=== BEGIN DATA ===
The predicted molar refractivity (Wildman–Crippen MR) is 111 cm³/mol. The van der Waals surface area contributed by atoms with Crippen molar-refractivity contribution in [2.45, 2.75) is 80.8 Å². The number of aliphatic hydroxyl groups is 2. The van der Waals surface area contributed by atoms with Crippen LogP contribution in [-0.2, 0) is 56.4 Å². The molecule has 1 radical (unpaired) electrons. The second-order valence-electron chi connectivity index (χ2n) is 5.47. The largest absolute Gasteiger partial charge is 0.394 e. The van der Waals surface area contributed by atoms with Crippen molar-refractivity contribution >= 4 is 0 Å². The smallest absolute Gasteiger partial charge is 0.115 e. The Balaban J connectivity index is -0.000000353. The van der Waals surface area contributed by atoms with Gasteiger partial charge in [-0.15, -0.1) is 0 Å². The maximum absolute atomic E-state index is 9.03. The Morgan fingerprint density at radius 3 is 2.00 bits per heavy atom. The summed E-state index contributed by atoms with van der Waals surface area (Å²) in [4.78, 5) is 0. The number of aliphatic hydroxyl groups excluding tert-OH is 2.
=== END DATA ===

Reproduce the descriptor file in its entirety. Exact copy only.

The predicted molar refractivity (Wildman–Crippen MR) is 111 cm³/mol. The van der Waals surface area contributed by atoms with Crippen molar-refractivity contribution in [2.45, 2.75) is 80.8 Å². The number of aliphatic hydroxyl groups is 2. The van der Waals surface area contributed by atoms with Crippen LogP contribution in [-0.2, 0) is 56.4 Å². The molecule has 1 radical (unpaired) electrons. The second-order valence-electron chi connectivity index (χ2n) is 5.47. The largest absolute Gasteiger partial charge is 0.394 e. The van der Waals surface area contributed by atoms with Crippen molar-refractivity contribution >= 4 is 0 Å². The smallest absolute Gasteiger partial charge is 0.115 e. The Balaban J connectivity index is -0.000000353. The van der Waals surface area contributed by atoms with Gasteiger partial charge in [-0.15, -0.1) is 0 Å². The maximum absolute atomic E-state index is 9.03. The Morgan fingerprint density at radius 3 is 2.00 bits per heavy atom. The summed E-state index contributed by atoms with van der Waals surface area (Å²) in [4.78, 5) is 0. The number of aliphatic hydroxyl groups excluding tert-OH is 2.